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Take Me HomeProtecting America's Vulnerable Children and Families$
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Jill Duerr Berrick

Print publication date: 2009

Print ISBN-13: 9780195322620

Published to Oxford Scholarship Online: January 2009

DOI: 10.1093/acprof:oso/9780195322620.001.0001

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Kinship Guardianship: Finding a Home Between Family and the State

Kinship Guardianship: Finding a Home Between Family and the State

Chapter:
(p.67) Chapter 5 Kinship Guardianship: Finding a Home Between Family and the State
Source:
Take Me Home
Author(s):

Jill Duerr Berrick

Publisher:
Oxford University Press
DOI:10.1093/acprof:oso/9780195322620.003.0005

Kinship foster care — subsidized care provided by relatives — has ushered in a wholesale shift in philosophy where the stark lines between family and stranger have blurred. As kinship care has grown in prominence, new efforts to develop permanency options for children with kin have expanded. One of these options, subsidized kinship guardianship, allows the custodial rights of the child to be transferred from the state to an adult caregiver. Subsidized guardianship with relatives is complicated. It does not fit the traditional paradigm of stranger-based guardianship, and thus certain assumptions about the degree of distance between and protection from the birth parent and child may not necessarily fit. This chapter suggests that subsidized guardianship with relatives should be expanded, but should not be developed in a no-strings-attached policy environment. Efforts to develop monitoring mechanisms that ensure children’s custody arrangements remain safe and intact following case closure are essential.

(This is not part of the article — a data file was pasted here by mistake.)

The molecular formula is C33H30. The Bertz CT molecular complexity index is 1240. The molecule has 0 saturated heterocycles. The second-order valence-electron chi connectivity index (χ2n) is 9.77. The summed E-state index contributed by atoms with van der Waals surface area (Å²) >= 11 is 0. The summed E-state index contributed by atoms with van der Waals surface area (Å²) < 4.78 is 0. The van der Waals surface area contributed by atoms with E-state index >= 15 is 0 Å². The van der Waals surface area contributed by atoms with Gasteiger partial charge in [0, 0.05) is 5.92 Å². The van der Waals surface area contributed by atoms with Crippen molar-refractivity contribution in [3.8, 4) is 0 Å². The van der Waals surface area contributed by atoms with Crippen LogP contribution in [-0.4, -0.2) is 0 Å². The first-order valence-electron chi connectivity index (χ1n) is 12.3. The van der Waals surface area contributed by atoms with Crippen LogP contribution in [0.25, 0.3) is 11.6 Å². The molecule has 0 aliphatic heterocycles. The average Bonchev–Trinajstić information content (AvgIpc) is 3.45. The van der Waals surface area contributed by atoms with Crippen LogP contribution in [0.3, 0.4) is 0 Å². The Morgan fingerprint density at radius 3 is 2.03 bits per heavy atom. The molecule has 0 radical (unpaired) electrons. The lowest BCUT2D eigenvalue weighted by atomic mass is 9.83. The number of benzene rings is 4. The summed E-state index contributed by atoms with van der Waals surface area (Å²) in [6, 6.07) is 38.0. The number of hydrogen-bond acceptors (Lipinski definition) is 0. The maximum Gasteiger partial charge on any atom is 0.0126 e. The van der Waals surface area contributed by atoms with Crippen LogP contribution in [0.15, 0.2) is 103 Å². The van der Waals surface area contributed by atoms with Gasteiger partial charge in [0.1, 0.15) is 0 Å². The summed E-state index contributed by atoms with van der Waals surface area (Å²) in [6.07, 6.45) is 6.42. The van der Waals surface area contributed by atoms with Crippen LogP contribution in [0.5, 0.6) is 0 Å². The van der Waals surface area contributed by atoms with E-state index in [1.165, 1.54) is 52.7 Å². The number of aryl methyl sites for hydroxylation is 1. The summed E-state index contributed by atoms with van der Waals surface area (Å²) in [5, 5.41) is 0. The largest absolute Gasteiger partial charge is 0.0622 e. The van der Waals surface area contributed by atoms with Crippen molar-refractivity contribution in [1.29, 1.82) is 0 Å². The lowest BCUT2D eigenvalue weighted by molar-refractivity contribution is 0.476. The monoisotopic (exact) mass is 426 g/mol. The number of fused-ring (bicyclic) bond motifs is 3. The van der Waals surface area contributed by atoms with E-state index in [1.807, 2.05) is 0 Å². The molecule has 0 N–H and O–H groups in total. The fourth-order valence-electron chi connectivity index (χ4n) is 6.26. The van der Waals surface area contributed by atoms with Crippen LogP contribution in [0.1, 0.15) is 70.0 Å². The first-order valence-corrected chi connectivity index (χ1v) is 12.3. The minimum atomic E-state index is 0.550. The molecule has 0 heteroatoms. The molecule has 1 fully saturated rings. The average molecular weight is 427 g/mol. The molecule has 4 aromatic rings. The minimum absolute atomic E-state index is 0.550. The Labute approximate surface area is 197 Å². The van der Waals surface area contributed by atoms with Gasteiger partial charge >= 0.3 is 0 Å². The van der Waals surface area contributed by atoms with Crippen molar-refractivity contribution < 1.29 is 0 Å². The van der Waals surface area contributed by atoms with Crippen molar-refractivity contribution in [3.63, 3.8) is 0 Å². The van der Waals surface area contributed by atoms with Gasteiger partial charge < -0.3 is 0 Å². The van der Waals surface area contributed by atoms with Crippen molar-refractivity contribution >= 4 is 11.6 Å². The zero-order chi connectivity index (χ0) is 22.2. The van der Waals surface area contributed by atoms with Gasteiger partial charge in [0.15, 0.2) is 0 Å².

Keywords:   relatives, family dynamics, permanency, subsidies, custodial rights, stranger-based guardianship, no-strings-attached policy

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